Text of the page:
Although the SCERTS model focuses specifically on social communication skills and emotional regulation abilities of children with ASD, the participating children also demonstrated significant development in other areas, such as motor ability and personal self-care. For example, in both training groups, the children’s performance on fine motor skills, gross motor skills, and visual-motor imitation significantly improved after the training, with large effect sizes (η2p > .48 for all). Caregivers also reported improved personal self-care in their children after they had attended the program. These findings are also consistent with the sharing by parents and educators in the focus group interviews. The additional child outcomes of the intervention may be attributed to the enhanced transactional support, another key element of the SCERTS model. As was reported by parents and educators in the interviews, they were guided to respond to the needs and interests of the children, to modify the environment, and to use tools to facilitate the children’s learning during the training. Emotional and educational support provided to educators and parents further improved their confidence in promoting the children’s development and coping with problems encountered. This speculation is reasonable, because the prior research also found that transactional support contributed not only to the participating children’s development in the key deficit areas, but also to their overall development (Molteni et al. 2013).

Strengths of the present study are the mixed-method design, the use of valid and reliable objective measures for child outcomes, and the inclusion of two treatment groups, who received 5-month and 10-month SCERTS-based training, respectively. Objective assessments of participating children’s development were made by both professionals and parents. Such findings are less likely to be influenced by the expectations of parents and teachers on the program’s effects. The comparison of the two intervention groups provided preliminary information about the effect of program duration. In addition, in focus group interviews, educators and parents all expressed positive views toward the SCERTS-based trainings, in terms of the comprehensiveness of the model, the children’s improvements in multiple areas, and the positive impacts of the intervention on their own attitude and practices. These qualitative findings not only triangulate the quantitative findings but also demonstrate that incorporation of the SCERTS model in training children with ASD will benefit children, their parents, and professionals.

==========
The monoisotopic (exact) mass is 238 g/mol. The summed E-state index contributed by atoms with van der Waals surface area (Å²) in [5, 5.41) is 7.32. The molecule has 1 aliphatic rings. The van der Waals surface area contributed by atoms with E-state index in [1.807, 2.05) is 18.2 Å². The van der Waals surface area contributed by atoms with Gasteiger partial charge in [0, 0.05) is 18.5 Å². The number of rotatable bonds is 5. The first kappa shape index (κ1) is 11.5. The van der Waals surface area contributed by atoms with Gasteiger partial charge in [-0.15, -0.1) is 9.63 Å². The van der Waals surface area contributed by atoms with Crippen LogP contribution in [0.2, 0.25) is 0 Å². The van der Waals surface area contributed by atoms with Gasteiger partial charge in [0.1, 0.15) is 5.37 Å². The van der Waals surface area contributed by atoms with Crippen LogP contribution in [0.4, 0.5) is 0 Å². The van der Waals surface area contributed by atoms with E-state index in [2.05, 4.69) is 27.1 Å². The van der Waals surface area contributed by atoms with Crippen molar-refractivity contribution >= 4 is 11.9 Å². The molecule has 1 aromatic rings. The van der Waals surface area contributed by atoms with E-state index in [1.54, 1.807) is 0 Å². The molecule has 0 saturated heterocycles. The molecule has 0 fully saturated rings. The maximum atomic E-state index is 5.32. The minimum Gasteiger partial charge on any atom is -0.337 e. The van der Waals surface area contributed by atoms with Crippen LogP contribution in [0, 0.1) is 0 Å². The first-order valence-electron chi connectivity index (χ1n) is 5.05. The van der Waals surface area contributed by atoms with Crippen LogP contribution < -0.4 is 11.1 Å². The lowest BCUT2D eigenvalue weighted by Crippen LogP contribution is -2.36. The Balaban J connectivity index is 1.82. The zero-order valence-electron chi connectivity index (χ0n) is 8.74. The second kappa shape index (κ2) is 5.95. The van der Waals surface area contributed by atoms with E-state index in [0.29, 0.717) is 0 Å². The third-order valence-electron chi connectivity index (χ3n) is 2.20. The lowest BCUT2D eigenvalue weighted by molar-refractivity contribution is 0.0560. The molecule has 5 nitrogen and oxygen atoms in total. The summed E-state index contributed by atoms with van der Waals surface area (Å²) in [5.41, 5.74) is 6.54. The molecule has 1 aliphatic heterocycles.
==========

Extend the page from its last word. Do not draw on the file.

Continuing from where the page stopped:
Several limitations of the present study should be acknowledged. First, although we adopted a pretest and posttest design to examine the changes of the participating children before and after the program, there was no control group, and that limited the interpretation of the findings. We cannot rule out the possibility that the improvements observed in both groups were due to natural maturation rather than to the SCERTS model-based training. Randomized control trials (RCTs) need to be undertaken in the future to examine how the program could contribute to the positive changes in children, after excluding the effects of maturation. In addition to a blank control group, a normal treatment control group without incorporating the SCERTS model could also be included in the RCT, and that would help researchers discern whether the changes in the participants were due to the normal treatment or to the SCERTS model-based treatment. The effects of program duration (5 months vs. 10 months) should also be further tested in RCT studies.